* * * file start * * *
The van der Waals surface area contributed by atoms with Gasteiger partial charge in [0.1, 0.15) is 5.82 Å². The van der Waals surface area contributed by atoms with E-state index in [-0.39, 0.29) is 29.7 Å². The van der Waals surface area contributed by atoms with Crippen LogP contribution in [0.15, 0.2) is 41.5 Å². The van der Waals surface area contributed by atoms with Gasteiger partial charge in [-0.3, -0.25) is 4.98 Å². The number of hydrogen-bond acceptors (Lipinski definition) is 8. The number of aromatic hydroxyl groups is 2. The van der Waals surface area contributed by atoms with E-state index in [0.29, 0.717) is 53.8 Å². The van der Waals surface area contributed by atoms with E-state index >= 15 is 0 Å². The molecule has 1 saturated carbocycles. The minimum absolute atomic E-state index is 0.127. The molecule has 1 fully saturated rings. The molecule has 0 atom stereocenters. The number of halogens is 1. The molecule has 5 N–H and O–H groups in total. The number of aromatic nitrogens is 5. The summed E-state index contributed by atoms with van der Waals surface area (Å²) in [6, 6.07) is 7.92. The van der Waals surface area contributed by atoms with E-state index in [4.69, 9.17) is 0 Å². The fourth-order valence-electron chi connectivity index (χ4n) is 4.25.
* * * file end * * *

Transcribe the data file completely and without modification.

The van der Waals surface area contributed by atoms with Gasteiger partial charge in [0.1, 0.15) is 5.82 Å². The van der Waals surface area contributed by atoms with E-state index in [-0.39, 0.29) is 29.7 Å². The van der Waals surface area contributed by atoms with Crippen LogP contribution in [0.15, 0.2) is 41.5 Å². The van der Waals surface area contributed by atoms with Gasteiger partial charge in [-0.3, -0.25) is 4.98 Å². The number of hydrogen-bond acceptors (Lipinski definition) is 8. The number of aromatic hydroxyl groups is 2. The van der Waals surface area contributed by atoms with E-state index in [0.29, 0.717) is 53.8 Å². The van der Waals surface area contributed by atoms with E-state index >= 15 is 0 Å². The molecule has 1 saturated carbocycles. The minimum absolute atomic E-state index is 0.127. The molecule has 1 fully saturated rings. The molecule has 0 atom stereocenters. The number of halogens is 1. The molecule has 5 N–H and O–H groups in total. The number of aromatic nitrogens is 5. The summed E-state index contributed by atoms with van der Waals surface area (Å²) in [6, 6.07) is 7.92. The van der Waals surface area contributed by atoms with E-state index in [4.69, 9.17) is 0 Å². The fourth-order valence-electron chi connectivity index (χ4n) is 4.25.